Spokane school and health officials are hoping that an honest discussion Thursday night will help clear the air about youth vaping.
They couldn’t have chosen a better site: North Central High School, where doctors, health officials and students themselves will talk about one of the biggest crises facing today’s youth.
The evening-long symposium, “Cutting Through the Vapor,” begins at 5 p.m. It is open to the public.
“School and health care leaders are the perfect partners to stand with our students who are asking for help and wanting to be part of the solution,” said Shelley Redinger, Spokane Public Schools superintendent. “They are concerned about vaping and the long-term impacts it will have on their peers.”
Following a resource fair and opening remarks by North Central Principal Steve Fisk, the symposium will cover several broad topics.
Dr. Bob Lutz, a Spokane Regional Health District health officer, will discuss the evolution of vaping, its targeted marketing focus on youth, and the effects of repeated use.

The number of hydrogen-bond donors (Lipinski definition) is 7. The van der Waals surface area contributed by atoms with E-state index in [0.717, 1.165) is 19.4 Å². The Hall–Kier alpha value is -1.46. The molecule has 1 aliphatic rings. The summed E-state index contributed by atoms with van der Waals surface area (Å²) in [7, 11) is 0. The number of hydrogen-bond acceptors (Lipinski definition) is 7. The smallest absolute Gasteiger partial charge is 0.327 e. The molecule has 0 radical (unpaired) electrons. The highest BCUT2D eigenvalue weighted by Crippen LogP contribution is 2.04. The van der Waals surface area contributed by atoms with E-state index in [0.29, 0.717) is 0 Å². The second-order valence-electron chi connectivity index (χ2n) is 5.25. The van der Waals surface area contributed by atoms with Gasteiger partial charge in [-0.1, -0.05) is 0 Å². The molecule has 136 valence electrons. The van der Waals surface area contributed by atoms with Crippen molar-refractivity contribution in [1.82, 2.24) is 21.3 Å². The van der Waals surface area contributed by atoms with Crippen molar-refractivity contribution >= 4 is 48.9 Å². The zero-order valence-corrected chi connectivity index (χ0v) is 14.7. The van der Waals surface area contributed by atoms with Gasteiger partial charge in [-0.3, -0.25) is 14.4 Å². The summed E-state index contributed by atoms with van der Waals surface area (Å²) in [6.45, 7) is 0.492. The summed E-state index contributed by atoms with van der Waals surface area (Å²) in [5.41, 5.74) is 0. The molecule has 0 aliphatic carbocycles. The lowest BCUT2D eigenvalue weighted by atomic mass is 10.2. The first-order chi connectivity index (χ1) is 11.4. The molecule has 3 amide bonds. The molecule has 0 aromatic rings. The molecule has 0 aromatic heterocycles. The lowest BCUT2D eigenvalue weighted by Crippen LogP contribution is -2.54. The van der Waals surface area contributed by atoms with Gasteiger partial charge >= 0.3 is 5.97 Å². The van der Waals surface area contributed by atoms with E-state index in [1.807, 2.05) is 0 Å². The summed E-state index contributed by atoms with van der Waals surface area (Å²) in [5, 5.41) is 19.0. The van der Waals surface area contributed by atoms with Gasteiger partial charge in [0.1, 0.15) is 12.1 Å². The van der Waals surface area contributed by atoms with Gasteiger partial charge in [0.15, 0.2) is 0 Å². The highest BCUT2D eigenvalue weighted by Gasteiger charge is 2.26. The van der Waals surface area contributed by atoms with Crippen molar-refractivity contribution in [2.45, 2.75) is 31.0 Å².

He will also compare the concentration of the product to traditional cigarettes. A pack of cigarettes has 20 doses of nicotine and one JUUL Pod has 30 doses.
For parents, the highlight might be a segment called “Hidden in Plain Sight,” a discussion led by Jennifer Dorsett, a certified chemical dependency professional from Yakima.
Dorsett will lead a discussion about the signs and hints that friends or family members may be vaping, including harmless-looking items in a teenager’s bedroom.
In the next segment, “Truth Among the Vapors,” Jared O’Connor of the Washington Poison Center will talk about the chemicals commonly used in vaping devices and how poisonous they are to the body.
Attendees also will hear from those affected most: students.
From 2016 to 2018, vaping nearly doubled among the state’s sixth- and eighth-graders; use by high school sophomores almost doubled during that time period; and one-third of high school seniors admitted to vaping in the previous 30 days.
Studies also indicate that the vaping problem is worse in Eastern Washington than in the state at large.
“I’ve seen firsthand what addiction can do to families and users,” NC junior Kayla Eddy said on Nov. 8 during a press conference promoting the symposium. “But vaping isn’t about the drug. It’s about the person.”
During a wide-ranging discussion entitled “Cutting Through the Fog,” high school students will discuss their experiences and worries over vaping.
The issue has affected students at every high school as restroom stalls are filled with smoke and rendered unusable.
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